Image

How the chart was made:
The original had the horizontal axis (particle size diameter) plotted in logarithmic form. It was converted
point by point to linear form, in order to construct a Riemann sum of the total area under the curve.
(the sum cannot be done in log form, and I did not have access to the original data set)
(note: there is some extrapolation, so the precision of the percentage given may be slightly off.)

For the math-oriented reader:
http://en.wikipedia.org/wiki/Riemann_sum

Data sets:
d (μm) conc Area
0.005 - 15 = 0.15
0.015 - 60 = 0.60
0.025 - 275 = 2.75
0.035 - 549 = 5.49
0.045 - 822 = 8.22
0.055 - 1110 = 11.10
0.065 - 1298 = 12.98
0.075 - 1313 = 13.13
0.085 - 1215 = 12.15
0.095 - 1105 = 11.05
0.105 - 991 = 9.91
0.115 - 873 = 8.73
0.125 - 762 = 7.62
0.135 - 662 = 6.62
0.145 - 557 = 5.57
0.155 - 450 = 4.50
0.165 - 362 = 3.62
0.175 - 296 = 2.96
0.185 - 245 = 2.45
0.195 - 202 = 2.02
0.205 - 168 = 1.68
0.215 - 143 = 1.43
0.225 - 120 = 1.20
0.235 - 100 = 1.00
0.245 - 83 = 0.83
0.255 - 68 = 0.68
0.265 - 56 = 0.56
0.275 - 50 = 0.50
0.285 - 47 = 0.47
0.295 - 43 = 0.43
0.305 - 40 = 0.40
0.315 - 37 = 0.37
0.325 - 33 = 0.33
0.335 - 30 = 0.30
0.345 - 29 = 0.29
0.355 - 27.5 = 0.275
0.365 - 26 = 0.26
0.375 - 24 = 0.24
0.385 - 22 = 0.22
0.395 - 20.5 = 0.205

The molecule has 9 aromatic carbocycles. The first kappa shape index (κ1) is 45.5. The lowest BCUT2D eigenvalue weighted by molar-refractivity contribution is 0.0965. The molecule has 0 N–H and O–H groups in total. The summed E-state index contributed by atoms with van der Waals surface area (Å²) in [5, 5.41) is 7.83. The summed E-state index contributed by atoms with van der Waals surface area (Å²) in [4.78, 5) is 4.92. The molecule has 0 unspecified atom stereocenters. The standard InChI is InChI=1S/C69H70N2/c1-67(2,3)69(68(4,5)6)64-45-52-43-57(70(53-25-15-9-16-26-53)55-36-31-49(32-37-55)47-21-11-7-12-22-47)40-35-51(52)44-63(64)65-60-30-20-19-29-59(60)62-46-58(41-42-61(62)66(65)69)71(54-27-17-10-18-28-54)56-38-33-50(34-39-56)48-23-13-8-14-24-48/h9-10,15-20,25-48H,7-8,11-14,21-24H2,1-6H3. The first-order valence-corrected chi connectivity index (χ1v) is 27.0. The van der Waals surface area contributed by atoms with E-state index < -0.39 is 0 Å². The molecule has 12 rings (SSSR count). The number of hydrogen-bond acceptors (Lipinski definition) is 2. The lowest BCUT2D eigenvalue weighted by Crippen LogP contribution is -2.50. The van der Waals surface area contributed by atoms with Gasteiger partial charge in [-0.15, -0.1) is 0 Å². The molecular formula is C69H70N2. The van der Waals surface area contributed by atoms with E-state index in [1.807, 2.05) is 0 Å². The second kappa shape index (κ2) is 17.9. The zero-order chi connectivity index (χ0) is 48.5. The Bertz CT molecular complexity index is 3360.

0.405 - 19.5 = 0.195
0.415 - 18 = 0.18
0.425 - 16 = 0.16
0.435 - 14.5 = 0.145
0.445 - 13 = 0.13
0.455 - 11.5 = 0.115
0.465 - 10.5 = 0.105
0.475 - 10.2 = 0.102
0.485 - 10 = 0.10
0.495 - 9.6 = 0.096
0.505 - 9.2 = 0.092
0.515 - 9 = 0.09
0.525 - 8.6 = 0.086
0.535 - 8.2 = 0.082
0.545 - 8 = 0.08
0.555 - 7.5 = 0.075
0.565 - 7 = 0.07
0.575 - 6.5 = 0.065
0.585 - 6 = 0.06
0.595 - 5.5 = 0.055
0.605 - 5 = 0.05
0.615 - 4.5 = 0.045
0.625 - 4 = 0.04
0.635 - 3.5 = 0.035
0.645 - 3 = 0.03
0.655 - 2.7 = 0.027
0.665 - 2.4 = 0.024
0.675 - 2.2 = 0.022
0.685 - 2 = 0.02
0.695 - 1.7 = 0.017
0.705 - 1.2 = 0.012
0.715 - 1 = 0.01
0.725 - 0.7 = 0.007
0.735 - 0.5 = 0.005
0.745 - 0.3 = 0.003
0.755 - 0.1 = 0.001

d X h = Area of single rectangle
0.01 X Σconc = ΣArea = 145.721 (total area)

visible particles
Σconc from 0.395um to 0.755um = 2.636 (partial area)

2.636 / 145.721 = 0.0181